Wednesday, 3 April 2013

Making babies the Hellebore way ...

I played at creation today ! I helped my Hellebores to get it on and do their thang ! I have read about how to create your very own, unique Hellebore, but never had a go. I am aware that the majority of the flowers are beginning to fade, and time is running out, so I got out in the Spring SUNSHINE  and got creative ! I took the tools of the trade out with me - a ribbon and a biro ! This is my first attempt, and I had very rudimentary instructions from a friend. I am sure there are lots of you out there who have lots of knowledge and experience to pass on !

First I selected a good looking flower, one that I felt was worthy to use as a parent of my brand new strain. I love the spotty ones, so chose a pale speckled flower to be 'dad', in the prime of its life, with very luxurious stamens, hopefully loaded with pollen.

Then I chose 'mum', a darker purple with cream stamens. I rubbed the biro to create static, then brushed it into and across the stamens, hopefully taking lots of pollen with me. Then I transferred the pollen to the stigma of the 'mum; plant by wiping the pen (and pollen!) around the stigma. I did this three times, just to increase my chances of success. Just for the record, the pen in the photo is 'posed' nowhere NEAR the stigma, which is central!

To identify 'mum', I tied a ribbon around her neck, so she is very visible. The next job was to carefully remove the stamens from the flower, to stop self- fertilisation. The advice I had was to cover the flower with a light cloth, like cheesecloth, to stop any bees getting to it - but there ain't no bees in this cold !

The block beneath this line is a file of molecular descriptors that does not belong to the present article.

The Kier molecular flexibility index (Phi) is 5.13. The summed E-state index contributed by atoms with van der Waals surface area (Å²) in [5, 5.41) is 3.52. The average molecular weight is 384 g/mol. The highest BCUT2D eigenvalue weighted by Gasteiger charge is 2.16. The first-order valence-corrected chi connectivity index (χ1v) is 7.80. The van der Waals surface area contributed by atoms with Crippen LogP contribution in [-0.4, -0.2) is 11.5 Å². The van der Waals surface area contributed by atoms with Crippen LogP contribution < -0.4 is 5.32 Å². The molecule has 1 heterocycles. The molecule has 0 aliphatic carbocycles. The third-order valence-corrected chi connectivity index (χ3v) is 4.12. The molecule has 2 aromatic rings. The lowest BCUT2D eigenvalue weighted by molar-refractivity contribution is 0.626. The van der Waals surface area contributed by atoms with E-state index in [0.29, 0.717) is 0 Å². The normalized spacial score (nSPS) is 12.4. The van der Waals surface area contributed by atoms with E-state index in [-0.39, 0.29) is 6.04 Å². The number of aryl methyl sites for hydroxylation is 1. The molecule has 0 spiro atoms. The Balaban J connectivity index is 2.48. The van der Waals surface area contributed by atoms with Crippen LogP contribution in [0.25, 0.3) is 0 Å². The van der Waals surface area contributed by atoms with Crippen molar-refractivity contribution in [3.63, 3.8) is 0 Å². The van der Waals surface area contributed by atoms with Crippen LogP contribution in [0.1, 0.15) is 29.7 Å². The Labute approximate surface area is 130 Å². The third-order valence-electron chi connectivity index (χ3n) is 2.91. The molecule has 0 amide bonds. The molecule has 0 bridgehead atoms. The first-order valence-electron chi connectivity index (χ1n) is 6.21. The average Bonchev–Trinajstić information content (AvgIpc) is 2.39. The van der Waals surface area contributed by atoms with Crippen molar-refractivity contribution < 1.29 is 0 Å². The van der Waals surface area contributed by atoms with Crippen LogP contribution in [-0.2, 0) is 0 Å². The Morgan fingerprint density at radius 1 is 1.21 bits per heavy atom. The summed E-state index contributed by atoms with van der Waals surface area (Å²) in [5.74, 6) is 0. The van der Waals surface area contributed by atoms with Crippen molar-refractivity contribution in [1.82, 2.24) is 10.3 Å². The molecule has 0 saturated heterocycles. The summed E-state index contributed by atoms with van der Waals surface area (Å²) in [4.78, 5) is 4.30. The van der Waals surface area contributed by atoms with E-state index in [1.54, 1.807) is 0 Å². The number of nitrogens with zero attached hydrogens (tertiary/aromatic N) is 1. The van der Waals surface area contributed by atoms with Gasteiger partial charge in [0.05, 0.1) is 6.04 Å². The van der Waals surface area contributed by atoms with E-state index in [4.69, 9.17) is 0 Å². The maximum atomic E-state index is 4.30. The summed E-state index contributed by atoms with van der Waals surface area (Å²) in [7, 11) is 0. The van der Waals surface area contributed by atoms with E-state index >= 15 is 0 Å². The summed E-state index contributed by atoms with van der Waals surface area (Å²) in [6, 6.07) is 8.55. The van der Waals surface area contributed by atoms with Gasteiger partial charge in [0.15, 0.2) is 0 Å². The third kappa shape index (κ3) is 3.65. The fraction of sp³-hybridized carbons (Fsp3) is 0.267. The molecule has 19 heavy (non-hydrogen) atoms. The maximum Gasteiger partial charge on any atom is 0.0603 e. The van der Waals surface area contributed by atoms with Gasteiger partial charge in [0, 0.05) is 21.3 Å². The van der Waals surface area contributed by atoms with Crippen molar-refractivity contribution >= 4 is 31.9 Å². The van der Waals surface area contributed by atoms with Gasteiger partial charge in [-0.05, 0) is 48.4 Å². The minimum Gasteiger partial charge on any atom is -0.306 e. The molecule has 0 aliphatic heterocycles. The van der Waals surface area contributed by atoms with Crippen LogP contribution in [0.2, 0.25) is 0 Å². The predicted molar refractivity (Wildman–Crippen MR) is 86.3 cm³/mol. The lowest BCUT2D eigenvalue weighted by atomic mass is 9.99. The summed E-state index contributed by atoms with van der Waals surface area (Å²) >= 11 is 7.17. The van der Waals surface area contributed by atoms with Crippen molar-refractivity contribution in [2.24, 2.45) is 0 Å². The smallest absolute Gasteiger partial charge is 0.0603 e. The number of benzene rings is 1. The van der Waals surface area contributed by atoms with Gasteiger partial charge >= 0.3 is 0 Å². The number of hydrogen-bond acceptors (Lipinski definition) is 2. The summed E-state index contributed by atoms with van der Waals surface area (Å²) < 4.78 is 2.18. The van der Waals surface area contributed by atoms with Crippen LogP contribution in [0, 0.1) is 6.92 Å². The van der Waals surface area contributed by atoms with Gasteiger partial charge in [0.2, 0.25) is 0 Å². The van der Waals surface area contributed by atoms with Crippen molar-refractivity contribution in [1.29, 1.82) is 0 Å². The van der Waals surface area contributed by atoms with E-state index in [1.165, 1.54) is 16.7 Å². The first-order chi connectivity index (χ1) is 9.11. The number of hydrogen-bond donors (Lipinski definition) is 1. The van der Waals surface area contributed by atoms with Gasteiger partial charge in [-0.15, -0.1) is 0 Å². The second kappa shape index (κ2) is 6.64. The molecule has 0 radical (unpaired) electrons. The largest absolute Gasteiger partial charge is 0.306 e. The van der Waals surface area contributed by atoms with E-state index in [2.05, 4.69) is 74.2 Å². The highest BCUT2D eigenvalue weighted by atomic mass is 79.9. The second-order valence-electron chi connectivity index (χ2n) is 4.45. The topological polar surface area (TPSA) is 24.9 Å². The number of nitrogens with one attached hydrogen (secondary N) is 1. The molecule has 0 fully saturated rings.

I will keep checking to see the progress of the ripening, fertilised seed, and I will harvest it when it is ripe. I will make sure I do it on a dry day, just before the seed is ready for dispersal. Next job is to sow the seed in May/ June when it is fresh, and is surface sown and not covered. Then, all I have to do is keep watered and wait for my new and unique little seedlings.


  1. Good luck with your future babies! I have never tried to do this, I just let the hellebores do their thing and I get lots of mixed seedlings, all a bit different, coming up in the garden. You've chosen two lovely flowers, and I'm very interested in seeing their progeny.

  2. Hi Lyn, like you I usually let them do their thing, but have always been interested to try being a bit proactive ! Looking at the photo of the be-ribboned flower, I am now beginning to wonder if it past its prime and might have already been fertilised . Not sure ! I might try it again today with two different flowers, just in case a bee beat me to it !

  3. I am just now starting to grow hellebores, but I am loving them. Having your own creation sounds like so much fun! I hope they do well for you. Love the spotted one, too! They will make beautiful babies! :)

  4. Hi Holleygarden, thanks for taking the time to comment. I am excited to see what the babies will look like. I have a feeling that this might become addictive ... Let me know how you get on with yours. They are such easy plants, hardy and tough as old boots. I still find it hard to believe that those flowers can cope with such harsh conditions !


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